Composting with coffee is a great way to make use of something that would otherwise end up taking up space in a landfill. Composting coffee grounds helps to add nitrogen to your compost pile. It’s as easy as throwing the used coffee grounds onto your compost pile. Used coffee filters can be composted as well.
Whether you make your cup of coffee daily or you have noticed your local coffee-house has started to put out bags of used coffee, you may be wondering about composting with coffee grounds. Are coffee grounds as fertilizer a good idea? And how do coffee grounds used for gardens help or hurt?
Used coffee grounds for gardening does not end with compost. Many people choose to place coffee grounds straight onto the soil and use it as a fertilizer. The thing to keep in mind is while coffee grounds add nitrogen to your compost, they will not immediately add nitrogen to your soil. The benefit of using coffee grounds as a fertilizer is that it adds organic material to the soil, which improves drainage, water retention and aeration in the soil. The used coffee grounds will also help microorganisms beneficial to plant growth thrive as well as attract earthworms.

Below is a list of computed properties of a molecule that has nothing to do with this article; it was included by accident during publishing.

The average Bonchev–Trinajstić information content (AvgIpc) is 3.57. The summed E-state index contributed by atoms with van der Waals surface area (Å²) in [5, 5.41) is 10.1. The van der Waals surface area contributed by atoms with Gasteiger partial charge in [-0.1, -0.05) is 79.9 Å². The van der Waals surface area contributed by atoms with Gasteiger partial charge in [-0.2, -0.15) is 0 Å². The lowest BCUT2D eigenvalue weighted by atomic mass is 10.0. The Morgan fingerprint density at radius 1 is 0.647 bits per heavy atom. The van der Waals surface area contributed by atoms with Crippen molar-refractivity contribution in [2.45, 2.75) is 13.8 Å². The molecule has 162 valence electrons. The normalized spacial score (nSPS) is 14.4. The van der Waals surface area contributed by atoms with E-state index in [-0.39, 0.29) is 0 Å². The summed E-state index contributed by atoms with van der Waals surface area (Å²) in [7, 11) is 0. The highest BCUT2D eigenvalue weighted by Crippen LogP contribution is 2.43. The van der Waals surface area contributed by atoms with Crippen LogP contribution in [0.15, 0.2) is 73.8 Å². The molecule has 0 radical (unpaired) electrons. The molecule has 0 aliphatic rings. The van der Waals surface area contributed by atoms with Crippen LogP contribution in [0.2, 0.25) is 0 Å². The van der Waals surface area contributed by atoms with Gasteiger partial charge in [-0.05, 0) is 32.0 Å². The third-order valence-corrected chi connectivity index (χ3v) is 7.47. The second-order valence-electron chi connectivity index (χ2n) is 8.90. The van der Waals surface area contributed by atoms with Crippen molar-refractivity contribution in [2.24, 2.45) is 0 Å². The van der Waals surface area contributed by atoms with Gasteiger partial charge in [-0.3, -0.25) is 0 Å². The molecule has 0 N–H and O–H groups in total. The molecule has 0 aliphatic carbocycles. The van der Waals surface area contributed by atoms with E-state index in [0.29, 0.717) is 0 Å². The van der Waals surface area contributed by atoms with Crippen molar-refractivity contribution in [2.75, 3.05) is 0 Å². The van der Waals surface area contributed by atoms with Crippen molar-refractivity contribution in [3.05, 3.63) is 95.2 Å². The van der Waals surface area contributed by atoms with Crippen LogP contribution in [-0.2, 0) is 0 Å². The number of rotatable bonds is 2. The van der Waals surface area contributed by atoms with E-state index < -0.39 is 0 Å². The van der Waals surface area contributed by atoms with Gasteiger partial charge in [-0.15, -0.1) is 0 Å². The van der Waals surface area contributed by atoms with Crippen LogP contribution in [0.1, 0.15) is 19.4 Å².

Many people feel that coffee grounds lower the pH (or raise the acid level) of soil, which is good for acid loving plants. But this is only true for unwashed coffee grounds. “Fresh coffee grounds are acidic. Used coffee grounds are neutral.” If you rinse your used coffee grounds, they will have a near neutral pH of 6.5 and will not affect the acid levels of the soil. To use coffee grounds as fertilizer, work the coffee grounds into the soil around your plants. Leftover diluted coffee works well like this too.